Advice from an Octogenarian
"Don't get old!" I can't begin to tell you how many of my patients have told me this over the last four years. All different people, from different backgrounds and walks of life, admitted to the hospital for different reasons, all with one thing in common... they're over 80 years old.
I just turned 28 last month and while I'm a pretty strong guy, I've learned over the last four years that I'm not invincible. I can recall the first time I felt this "vulnerability." I was helping a patient back to her room, and about 10 feet from her hospital bed, she said, "I can't walk anymore!" She pushed her walker far out in front of her, her hips and knees were buckling and all I thought was, "You're not falling lady! Not on my watch!" So I grabbed the gait belt and with all my strength held up this woman who weighed close to twice my body weight. I dragged her to a chair a few feet away and in the process managed to pull my calf muscle. It was nothing serious, thank God, but I was still sore for a day or two.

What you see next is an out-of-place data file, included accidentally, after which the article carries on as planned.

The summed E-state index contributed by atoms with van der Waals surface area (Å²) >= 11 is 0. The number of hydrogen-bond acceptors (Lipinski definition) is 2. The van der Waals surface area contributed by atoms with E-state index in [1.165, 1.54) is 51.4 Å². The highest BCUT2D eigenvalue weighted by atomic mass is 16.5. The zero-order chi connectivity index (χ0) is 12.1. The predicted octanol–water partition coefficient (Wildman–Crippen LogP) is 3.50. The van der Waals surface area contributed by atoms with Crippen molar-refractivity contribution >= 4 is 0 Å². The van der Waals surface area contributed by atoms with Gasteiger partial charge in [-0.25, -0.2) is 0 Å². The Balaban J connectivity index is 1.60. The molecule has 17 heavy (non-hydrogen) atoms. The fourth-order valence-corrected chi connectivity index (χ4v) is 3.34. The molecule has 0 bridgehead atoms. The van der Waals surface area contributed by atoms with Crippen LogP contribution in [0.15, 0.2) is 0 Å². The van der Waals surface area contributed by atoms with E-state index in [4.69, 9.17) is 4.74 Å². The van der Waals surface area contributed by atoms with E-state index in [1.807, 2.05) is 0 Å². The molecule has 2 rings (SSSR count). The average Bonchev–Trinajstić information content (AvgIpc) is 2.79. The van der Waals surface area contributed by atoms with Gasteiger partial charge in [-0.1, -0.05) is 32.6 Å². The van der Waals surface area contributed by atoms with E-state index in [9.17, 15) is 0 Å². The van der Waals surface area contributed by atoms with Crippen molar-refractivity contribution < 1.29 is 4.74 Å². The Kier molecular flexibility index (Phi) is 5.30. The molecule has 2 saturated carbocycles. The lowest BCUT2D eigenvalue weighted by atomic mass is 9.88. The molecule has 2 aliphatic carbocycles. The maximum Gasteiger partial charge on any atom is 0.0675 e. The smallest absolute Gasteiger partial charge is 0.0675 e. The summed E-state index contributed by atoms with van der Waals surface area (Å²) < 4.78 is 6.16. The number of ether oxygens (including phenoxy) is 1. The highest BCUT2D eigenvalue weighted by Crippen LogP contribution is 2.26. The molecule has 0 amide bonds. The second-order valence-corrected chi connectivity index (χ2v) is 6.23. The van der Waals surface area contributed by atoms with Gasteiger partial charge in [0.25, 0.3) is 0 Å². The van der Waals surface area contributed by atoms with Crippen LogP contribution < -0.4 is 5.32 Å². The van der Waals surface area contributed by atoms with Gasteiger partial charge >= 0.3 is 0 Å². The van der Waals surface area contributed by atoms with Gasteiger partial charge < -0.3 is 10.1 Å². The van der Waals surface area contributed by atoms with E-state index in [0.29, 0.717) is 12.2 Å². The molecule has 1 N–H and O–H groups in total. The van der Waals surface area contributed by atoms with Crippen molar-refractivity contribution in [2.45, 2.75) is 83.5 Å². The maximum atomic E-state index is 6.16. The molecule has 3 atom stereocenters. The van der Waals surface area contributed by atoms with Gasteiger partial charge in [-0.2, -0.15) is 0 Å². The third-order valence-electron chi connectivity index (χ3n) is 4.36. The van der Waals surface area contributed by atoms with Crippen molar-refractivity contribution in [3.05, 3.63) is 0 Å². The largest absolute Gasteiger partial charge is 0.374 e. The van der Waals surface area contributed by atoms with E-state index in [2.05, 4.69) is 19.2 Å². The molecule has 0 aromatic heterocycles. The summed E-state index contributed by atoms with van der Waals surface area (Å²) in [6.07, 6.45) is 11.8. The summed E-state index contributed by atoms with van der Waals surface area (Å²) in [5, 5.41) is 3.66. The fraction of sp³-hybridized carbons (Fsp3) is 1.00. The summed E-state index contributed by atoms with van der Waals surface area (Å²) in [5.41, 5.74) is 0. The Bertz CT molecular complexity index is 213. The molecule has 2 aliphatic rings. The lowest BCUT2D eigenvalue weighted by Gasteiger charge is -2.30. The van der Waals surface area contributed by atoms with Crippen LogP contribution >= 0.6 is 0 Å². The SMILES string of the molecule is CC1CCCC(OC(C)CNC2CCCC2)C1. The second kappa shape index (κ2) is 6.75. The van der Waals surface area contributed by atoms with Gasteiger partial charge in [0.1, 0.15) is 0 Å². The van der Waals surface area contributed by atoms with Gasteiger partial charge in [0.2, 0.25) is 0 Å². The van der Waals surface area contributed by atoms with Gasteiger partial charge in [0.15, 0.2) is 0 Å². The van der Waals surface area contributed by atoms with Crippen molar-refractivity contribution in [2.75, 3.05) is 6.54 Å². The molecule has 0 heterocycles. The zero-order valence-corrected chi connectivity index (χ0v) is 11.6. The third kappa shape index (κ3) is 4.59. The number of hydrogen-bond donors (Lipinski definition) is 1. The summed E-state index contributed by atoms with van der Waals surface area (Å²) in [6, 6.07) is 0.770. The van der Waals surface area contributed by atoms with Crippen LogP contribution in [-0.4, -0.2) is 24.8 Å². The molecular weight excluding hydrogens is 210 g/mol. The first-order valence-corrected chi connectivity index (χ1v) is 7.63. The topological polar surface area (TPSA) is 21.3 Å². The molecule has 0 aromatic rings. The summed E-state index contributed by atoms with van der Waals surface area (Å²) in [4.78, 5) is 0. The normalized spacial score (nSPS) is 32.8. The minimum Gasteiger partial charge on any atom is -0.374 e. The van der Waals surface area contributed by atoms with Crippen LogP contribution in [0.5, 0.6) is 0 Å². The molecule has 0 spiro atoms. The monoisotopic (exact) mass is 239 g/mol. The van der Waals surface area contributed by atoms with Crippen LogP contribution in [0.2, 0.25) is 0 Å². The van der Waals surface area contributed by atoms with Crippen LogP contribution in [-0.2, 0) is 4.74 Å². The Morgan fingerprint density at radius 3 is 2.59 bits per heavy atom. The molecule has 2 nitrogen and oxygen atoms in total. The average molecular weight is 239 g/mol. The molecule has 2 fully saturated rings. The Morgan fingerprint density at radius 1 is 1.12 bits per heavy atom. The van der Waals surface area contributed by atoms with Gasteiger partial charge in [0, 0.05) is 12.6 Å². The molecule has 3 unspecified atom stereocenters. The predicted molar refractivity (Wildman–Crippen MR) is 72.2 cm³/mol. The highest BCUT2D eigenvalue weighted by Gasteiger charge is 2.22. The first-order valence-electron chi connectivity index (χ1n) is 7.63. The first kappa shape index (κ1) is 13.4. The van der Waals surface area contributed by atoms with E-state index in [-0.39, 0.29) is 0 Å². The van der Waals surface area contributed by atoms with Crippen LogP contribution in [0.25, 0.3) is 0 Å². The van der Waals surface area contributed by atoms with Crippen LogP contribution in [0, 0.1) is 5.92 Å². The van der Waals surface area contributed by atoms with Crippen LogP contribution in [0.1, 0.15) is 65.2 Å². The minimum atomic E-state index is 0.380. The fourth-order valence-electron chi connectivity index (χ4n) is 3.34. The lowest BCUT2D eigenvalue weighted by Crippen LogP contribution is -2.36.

It was in that moment, however, that I realized if I want to do this whole physical therapist thing for another few decades, I have to be more aware of my body mechanics. I don't want to be "getting old" before my time! Over the course of the last six months or so, our hospital system has purchased a few thousand dollars worth of lifting equipment. Essentially, most units now have electric Hoyer lifts that can be used to adjust patients in bed, transfer patients to a transport cart or a chair, or even help patients perform standing activity. It's been a great asset as everyone on the therapy staff and nursing staff has been trained in how to use this equipment. I applaud our hospital system and any other hospital systems or PT clinics out there that have the proper respect for the risk healthcare professionals take with their own bodies on a daily basis, all in the name of caring for their patients.
A few months ago, I read an article called "Fit After 50 Member Challenge," sponsored by the APTA. It essentially highlighted PTs over the age of 50 who were still practicing and promoting wellness and fitness throughout their communities. APTA members voted and the winner, Patsy Shropshire, PT, of Dallas, TX, was honored at the APTA Conference and Expo this past June. As a younger therapist, I say "well done" to all the winners and nominees. What great role models for our profession and what models of hope that if we take care of our bodies from the outset, our bodies will be there for us when we need them down the line.